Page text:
The NHVR has announced it has registered a new national code of practice  which it has developed in partnership with the Australian Livestock and Rural Transporters Association (ALRTA)  with the aim of reducing the hazards and risks associated with effluent spillage while transport of livestock.

NHVR CEO Sal Petroccitto said the Managing Effluent in the Livestock Supply Chain Code of Practice had been specifically developed by industry for industry, but would have far-reaching benefits for all road users and communities.

“The ‘Effluent Code’ is a practical guide that helps livestock transporters and other parties in the livestock supply chain meet their primary duty and other obligations under the Heavy Vehicle National Law (HVNL) when managing livestock effluent during road transport,” Petroccitto said.

“It combines industry knowledge and experience in suggesting measures to minimise effluent loss that can be implemented at each stage of a land transport journey – from preparing livestock for transit to unloading – without impacting animal welfare.

“I’d like to congratulate ALRTA and the other parties involved for addressing this difficult issue and helping make the livestock transport task safer for all road users.”

ALRTA president, Scott McDonald said it had worked with a wide range of stakeholders – including livestock producers, transport operators and drivers, vehicle manufacturers, agents, saleyards, feedlot managers, processors, regulators, animal welfare advocates, government agencies and the community – to develop a code that was both practical and workable.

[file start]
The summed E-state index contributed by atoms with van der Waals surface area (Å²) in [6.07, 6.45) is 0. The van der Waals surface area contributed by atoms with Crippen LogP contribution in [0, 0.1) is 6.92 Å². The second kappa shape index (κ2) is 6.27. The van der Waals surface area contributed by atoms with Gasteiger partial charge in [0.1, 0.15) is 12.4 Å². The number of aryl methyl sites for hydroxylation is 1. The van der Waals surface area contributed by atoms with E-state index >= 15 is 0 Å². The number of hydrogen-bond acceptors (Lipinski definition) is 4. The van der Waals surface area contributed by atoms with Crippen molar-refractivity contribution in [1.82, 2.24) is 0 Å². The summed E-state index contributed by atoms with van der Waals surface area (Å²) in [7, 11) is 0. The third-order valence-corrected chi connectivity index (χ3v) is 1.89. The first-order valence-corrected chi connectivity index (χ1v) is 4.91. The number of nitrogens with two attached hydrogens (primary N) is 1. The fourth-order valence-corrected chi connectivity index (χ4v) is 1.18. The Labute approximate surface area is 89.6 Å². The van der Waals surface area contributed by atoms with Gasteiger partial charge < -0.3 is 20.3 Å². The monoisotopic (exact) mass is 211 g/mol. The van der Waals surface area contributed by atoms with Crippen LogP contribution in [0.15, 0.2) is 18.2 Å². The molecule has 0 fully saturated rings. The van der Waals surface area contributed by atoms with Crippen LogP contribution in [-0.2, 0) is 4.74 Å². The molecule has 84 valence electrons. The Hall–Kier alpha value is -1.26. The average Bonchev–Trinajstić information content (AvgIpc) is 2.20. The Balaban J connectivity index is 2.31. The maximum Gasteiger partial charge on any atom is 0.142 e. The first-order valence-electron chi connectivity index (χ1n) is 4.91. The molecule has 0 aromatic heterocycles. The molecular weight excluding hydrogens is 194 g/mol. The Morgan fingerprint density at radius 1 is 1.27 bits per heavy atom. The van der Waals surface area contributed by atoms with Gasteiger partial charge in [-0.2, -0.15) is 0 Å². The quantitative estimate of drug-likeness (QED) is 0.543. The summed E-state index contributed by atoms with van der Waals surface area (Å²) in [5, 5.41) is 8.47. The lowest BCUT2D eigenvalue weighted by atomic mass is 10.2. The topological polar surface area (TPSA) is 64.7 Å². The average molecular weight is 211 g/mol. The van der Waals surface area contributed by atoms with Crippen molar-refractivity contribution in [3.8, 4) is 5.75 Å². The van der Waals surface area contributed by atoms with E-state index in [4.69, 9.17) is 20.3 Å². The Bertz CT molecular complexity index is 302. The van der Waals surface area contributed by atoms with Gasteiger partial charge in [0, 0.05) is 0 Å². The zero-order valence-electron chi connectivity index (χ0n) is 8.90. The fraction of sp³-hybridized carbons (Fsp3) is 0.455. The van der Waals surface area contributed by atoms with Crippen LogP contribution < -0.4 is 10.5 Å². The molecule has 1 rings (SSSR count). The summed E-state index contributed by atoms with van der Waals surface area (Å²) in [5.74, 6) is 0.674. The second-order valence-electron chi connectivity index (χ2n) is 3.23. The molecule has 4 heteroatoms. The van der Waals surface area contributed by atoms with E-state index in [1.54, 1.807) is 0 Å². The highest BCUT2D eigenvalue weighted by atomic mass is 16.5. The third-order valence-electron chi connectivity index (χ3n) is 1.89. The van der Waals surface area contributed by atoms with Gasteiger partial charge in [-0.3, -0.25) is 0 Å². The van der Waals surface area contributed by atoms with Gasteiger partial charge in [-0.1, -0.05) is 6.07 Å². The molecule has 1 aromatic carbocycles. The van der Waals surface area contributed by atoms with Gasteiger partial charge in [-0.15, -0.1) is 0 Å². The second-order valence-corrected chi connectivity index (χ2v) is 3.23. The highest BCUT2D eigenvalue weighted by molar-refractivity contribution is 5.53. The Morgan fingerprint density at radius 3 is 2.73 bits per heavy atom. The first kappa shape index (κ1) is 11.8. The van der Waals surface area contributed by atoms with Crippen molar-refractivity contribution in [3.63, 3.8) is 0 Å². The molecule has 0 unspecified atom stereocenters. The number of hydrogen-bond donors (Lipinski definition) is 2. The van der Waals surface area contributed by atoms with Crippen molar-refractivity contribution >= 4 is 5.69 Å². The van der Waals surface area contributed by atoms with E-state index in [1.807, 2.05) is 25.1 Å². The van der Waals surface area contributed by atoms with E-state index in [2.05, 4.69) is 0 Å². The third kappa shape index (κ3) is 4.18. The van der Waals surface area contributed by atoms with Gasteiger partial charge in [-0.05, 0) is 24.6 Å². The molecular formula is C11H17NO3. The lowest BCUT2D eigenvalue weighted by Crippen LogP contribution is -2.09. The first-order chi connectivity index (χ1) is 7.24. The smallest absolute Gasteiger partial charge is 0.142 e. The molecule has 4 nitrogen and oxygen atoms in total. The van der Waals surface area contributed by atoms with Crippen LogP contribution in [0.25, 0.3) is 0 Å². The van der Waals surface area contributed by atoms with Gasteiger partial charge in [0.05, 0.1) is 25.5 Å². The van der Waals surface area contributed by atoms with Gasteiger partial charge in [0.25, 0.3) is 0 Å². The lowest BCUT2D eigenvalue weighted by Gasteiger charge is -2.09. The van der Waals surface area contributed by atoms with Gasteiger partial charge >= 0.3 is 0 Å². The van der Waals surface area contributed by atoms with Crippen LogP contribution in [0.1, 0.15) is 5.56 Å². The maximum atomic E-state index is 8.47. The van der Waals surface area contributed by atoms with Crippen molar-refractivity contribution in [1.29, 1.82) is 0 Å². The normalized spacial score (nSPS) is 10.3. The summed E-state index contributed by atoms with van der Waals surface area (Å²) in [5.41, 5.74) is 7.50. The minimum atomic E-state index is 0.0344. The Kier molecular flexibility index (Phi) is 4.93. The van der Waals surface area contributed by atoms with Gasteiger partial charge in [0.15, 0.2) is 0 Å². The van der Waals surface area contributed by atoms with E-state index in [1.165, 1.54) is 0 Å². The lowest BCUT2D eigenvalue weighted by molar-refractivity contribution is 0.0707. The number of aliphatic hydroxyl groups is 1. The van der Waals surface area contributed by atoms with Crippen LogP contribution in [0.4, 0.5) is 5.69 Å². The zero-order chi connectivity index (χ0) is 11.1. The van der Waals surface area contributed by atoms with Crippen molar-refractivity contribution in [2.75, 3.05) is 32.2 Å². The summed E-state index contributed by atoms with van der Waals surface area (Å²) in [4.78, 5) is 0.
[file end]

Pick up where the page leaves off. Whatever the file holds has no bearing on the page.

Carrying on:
“Historically livestock transport drivers have been left solely responsible for managing livestock effluent in transit,” McDonald said.

“This code is a game changer because it makes it clear that Chain of Responsibility applies to off-road parties in the livestock supply chain, and articulates the measures they can take to minimise the risk of effluent accumulation and spillage.

“This is a supply chain problem that requires a supply chain solution.

“While the Effluent Code will help to improve road safety, it will also improve animal welfare outcomes, mitigate biosecurity threats and contribute to the sustainability of the livestock industry.”

The NHVR is currently working with stakeholders to develop further industry codes of practice, and welcomes enquiries and suggestions about other new codes.

Note: An industry code of practice provides practical guidance for achieving the standards of heavy vehicle safety and compliance required under the HVNL. In particular, it assists users to comply with their primary duty, which is an overarching safety duty (Chapter 1A, HVNL).

A Registered Industry Code of Practice is relevant to any person or business that has a duty under the HVNL, because they are a party in the CoR for a heavy vehicle, or because they are an executive of a business that is a party in the CoR.